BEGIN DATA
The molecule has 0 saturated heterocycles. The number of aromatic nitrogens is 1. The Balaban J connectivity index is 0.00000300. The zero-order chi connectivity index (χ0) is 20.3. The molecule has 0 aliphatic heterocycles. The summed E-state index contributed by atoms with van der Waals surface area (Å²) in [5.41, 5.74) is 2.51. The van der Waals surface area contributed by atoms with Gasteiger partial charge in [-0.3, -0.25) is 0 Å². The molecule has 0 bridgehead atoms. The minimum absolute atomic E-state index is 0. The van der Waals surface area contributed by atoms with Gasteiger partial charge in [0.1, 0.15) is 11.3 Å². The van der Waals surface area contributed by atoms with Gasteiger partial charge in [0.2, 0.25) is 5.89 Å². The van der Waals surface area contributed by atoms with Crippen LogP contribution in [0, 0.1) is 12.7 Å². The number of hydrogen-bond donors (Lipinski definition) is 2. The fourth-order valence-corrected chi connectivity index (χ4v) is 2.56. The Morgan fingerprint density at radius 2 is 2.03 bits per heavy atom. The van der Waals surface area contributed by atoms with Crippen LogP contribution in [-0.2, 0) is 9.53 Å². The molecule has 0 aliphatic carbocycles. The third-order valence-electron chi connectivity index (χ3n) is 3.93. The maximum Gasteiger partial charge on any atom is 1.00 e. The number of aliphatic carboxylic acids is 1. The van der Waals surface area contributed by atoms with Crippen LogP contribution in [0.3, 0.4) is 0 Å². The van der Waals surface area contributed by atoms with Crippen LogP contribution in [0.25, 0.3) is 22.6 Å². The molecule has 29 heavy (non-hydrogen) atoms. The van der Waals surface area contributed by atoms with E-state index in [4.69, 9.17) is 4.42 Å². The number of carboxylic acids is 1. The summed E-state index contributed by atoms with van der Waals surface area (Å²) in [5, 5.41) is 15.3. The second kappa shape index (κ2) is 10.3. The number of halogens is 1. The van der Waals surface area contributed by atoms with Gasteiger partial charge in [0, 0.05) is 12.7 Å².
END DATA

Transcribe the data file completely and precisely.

The molecule has 0 saturated heterocycles. The number of aromatic nitrogens is 1. The Balaban J connectivity index is 0.00000300. The zero-order chi connectivity index (χ0) is 20.3. The molecule has 0 aliphatic heterocycles. The summed E-state index contributed by atoms with van der Waals surface area (Å²) in [5.41, 5.74) is 2.51. The van der Waals surface area contributed by atoms with Gasteiger partial charge in [-0.3, -0.25) is 0 Å². The molecule has 0 bridgehead atoms. The minimum absolute atomic E-state index is 0. The van der Waals surface area contributed by atoms with Gasteiger partial charge in [0.1, 0.15) is 11.3 Å². The van der Waals surface area contributed by atoms with Gasteiger partial charge in [0.2, 0.25) is 5.89 Å². The van der Waals surface area contributed by atoms with Crippen LogP contribution in [0, 0.1) is 12.7 Å². The number of hydrogen-bond donors (Lipinski definition) is 2. The fourth-order valence-corrected chi connectivity index (χ4v) is 2.56. The Morgan fingerprint density at radius 2 is 2.03 bits per heavy atom. The van der Waals surface area contributed by atoms with Crippen LogP contribution in [-0.2, 0) is 9.53 Å². The molecule has 0 aliphatic carbocycles. The third-order valence-electron chi connectivity index (χ3n) is 3.93. The maximum Gasteiger partial charge on any atom is 1.00 e. The number of aliphatic carboxylic acids is 1. The van der Waals surface area contributed by atoms with Crippen LogP contribution in [0.3, 0.4) is 0 Å². The van der Waals surface area contributed by atoms with Crippen LogP contribution in [0.25, 0.3) is 22.6 Å². The molecule has 29 heavy (non-hydrogen) atoms. The van der Waals surface area contributed by atoms with E-state index in [4.69, 9.17) is 4.42 Å². The number of carboxylic acids is 1. The summed E-state index contributed by atoms with van der Waals surface area (Å²) in [5, 5.41) is 15.3. The second kappa shape index (κ2) is 10.3. The number of halogens is 1. The van der Waals surface area contributed by atoms with Gasteiger partial charge in [0, 0.05) is 12.7 Å².